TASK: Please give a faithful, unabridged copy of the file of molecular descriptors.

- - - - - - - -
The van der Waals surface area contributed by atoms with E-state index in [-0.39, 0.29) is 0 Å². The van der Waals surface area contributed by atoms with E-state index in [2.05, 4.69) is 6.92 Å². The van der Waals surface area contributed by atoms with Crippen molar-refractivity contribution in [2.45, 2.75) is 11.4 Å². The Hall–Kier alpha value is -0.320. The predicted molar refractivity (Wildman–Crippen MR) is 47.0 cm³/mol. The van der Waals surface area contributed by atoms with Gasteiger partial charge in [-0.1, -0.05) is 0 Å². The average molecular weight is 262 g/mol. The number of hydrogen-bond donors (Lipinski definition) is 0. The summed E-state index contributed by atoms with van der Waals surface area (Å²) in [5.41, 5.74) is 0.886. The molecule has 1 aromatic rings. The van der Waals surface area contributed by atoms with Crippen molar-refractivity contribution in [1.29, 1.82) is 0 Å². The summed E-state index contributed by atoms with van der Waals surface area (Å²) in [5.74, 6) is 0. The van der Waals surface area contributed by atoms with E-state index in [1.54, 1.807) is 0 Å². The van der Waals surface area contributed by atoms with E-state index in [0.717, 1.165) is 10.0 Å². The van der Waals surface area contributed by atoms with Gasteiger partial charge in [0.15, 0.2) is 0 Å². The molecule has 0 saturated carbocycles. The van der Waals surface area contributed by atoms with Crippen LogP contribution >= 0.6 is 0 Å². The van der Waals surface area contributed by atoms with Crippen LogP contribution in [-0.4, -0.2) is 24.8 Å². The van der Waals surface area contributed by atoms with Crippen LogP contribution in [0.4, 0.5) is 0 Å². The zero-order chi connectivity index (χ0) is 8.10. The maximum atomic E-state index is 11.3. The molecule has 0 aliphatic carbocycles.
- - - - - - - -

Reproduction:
The van der Waals surface area contributed by atoms with E-state index in [-0.39, 0.29) is 0 Å². The van der Waals surface area contributed by atoms with E-state index in [2.05, 4.69) is 6.92 Å². The van der Waals surface area contributed by atoms with Crippen molar-refractivity contribution in [2.45, 2.75) is 11.4 Å². The Hall–Kier alpha value is -0.320. The predicted molar refractivity (Wildman–Crippen MR) is 47.0 cm³/mol. The van der Waals surface area contributed by atoms with Gasteiger partial charge in [-0.1, -0.05) is 0 Å². The average molecular weight is 262 g/mol. The number of hydrogen-bond donors (Lipinski definition) is 0. The summed E-state index contributed by atoms with van der Waals surface area (Å²) in [5.41, 5.74) is 0.886. The molecule has 1 aromatic rings. The van der Waals surface area contributed by atoms with Crippen molar-refractivity contribution in [1.29, 1.82) is 0 Å². The summed E-state index contributed by atoms with van der Waals surface area (Å²) in [5.74, 6) is 0. The van der Waals surface area contributed by atoms with E-state index in [1.54, 1.807) is 0 Å². The van der Waals surface area contributed by atoms with E-state index in [0.717, 1.165) is 10.0 Å². The van der Waals surface area contributed by atoms with Gasteiger partial charge in [0.15, 0.2) is 0 Å². The molecule has 0 saturated carbocycles. The van der Waals surface area contributed by atoms with Crippen LogP contribution >= 0.6 is 0 Å². The van der Waals surface area contributed by atoms with Crippen LogP contribution in [-0.4, -0.2) is 24.8 Å². The van der Waals surface area contributed by atoms with Crippen LogP contribution in [0.4, 0.5) is 0 Å². The zero-order chi connectivity index (χ0) is 8.10. The maximum atomic E-state index is 11.3. The molecule has 0 aliphatic carbocycles.